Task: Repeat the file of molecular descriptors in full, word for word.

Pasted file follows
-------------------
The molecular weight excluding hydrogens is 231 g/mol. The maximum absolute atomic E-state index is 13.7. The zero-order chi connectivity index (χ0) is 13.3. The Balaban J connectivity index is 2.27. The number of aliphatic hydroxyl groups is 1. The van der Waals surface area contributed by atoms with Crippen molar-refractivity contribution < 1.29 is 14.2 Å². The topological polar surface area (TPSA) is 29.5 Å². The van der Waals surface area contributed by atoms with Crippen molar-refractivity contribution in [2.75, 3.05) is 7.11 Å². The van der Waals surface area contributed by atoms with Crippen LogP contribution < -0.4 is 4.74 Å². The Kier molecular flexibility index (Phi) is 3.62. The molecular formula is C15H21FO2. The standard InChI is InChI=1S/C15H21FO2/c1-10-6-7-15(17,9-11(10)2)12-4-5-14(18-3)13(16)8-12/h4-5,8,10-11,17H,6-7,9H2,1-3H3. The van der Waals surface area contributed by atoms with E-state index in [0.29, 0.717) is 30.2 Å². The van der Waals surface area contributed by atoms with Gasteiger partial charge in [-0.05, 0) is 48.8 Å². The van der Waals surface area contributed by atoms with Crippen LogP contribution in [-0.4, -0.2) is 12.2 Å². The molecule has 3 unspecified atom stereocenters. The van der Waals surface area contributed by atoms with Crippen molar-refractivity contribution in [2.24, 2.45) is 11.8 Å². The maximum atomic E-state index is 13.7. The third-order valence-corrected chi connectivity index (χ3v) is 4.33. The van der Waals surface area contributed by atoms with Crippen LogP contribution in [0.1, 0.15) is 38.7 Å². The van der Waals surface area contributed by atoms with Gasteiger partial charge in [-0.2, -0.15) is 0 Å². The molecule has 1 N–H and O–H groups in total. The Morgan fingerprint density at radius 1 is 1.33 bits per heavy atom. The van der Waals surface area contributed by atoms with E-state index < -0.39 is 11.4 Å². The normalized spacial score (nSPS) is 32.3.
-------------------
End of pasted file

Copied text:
The molecular weight excluding hydrogens is 231 g/mol. The maximum absolute atomic E-state index is 13.7. The zero-order chi connectivity index (χ0) is 13.3. The Balaban J connectivity index is 2.27. The number of aliphatic hydroxyl groups is 1. The van der Waals surface area contributed by atoms with Crippen molar-refractivity contribution < 1.29 is 14.2 Å². The topological polar surface area (TPSA) is 29.5 Å². The van der Waals surface area contributed by atoms with Crippen molar-refractivity contribution in [2.75, 3.05) is 7.11 Å². The van der Waals surface area contributed by atoms with Crippen LogP contribution < -0.4 is 4.74 Å². The Kier molecular flexibility index (Phi) is 3.62. The molecular formula is C15H21FO2. The standard InChI is InChI=1S/C15H21FO2/c1-10-6-7-15(17,9-11(10)2)12-4-5-14(18-3)13(16)8-12/h4-5,8,10-11,17H,6-7,9H2,1-3H3. The van der Waals surface area contributed by atoms with E-state index in [0.29, 0.717) is 30.2 Å². The van der Waals surface area contributed by atoms with Gasteiger partial charge in [-0.05, 0) is 48.8 Å². The van der Waals surface area contributed by atoms with Crippen LogP contribution in [-0.4, -0.2) is 12.2 Å². The molecule has 3 unspecified atom stereocenters. The van der Waals surface area contributed by atoms with Crippen molar-refractivity contribution in [2.24, 2.45) is 11.8 Å². The maximum atomic E-state index is 13.7. The third-order valence-corrected chi connectivity index (χ3v) is 4.33. The van der Waals surface area contributed by atoms with Crippen LogP contribution in [0.1, 0.15) is 38.7 Å². The van der Waals surface area contributed by atoms with Gasteiger partial charge in [-0.2, -0.15) is 0 Å². The molecule has 1 N–H and O–H groups in total. The Morgan fingerprint density at radius 1 is 1.33 bits per heavy atom. The van der Waals surface area contributed by atoms with E-state index < -0.39 is 11.4 Å². The normalized spacial score (nSPS) is 32.3.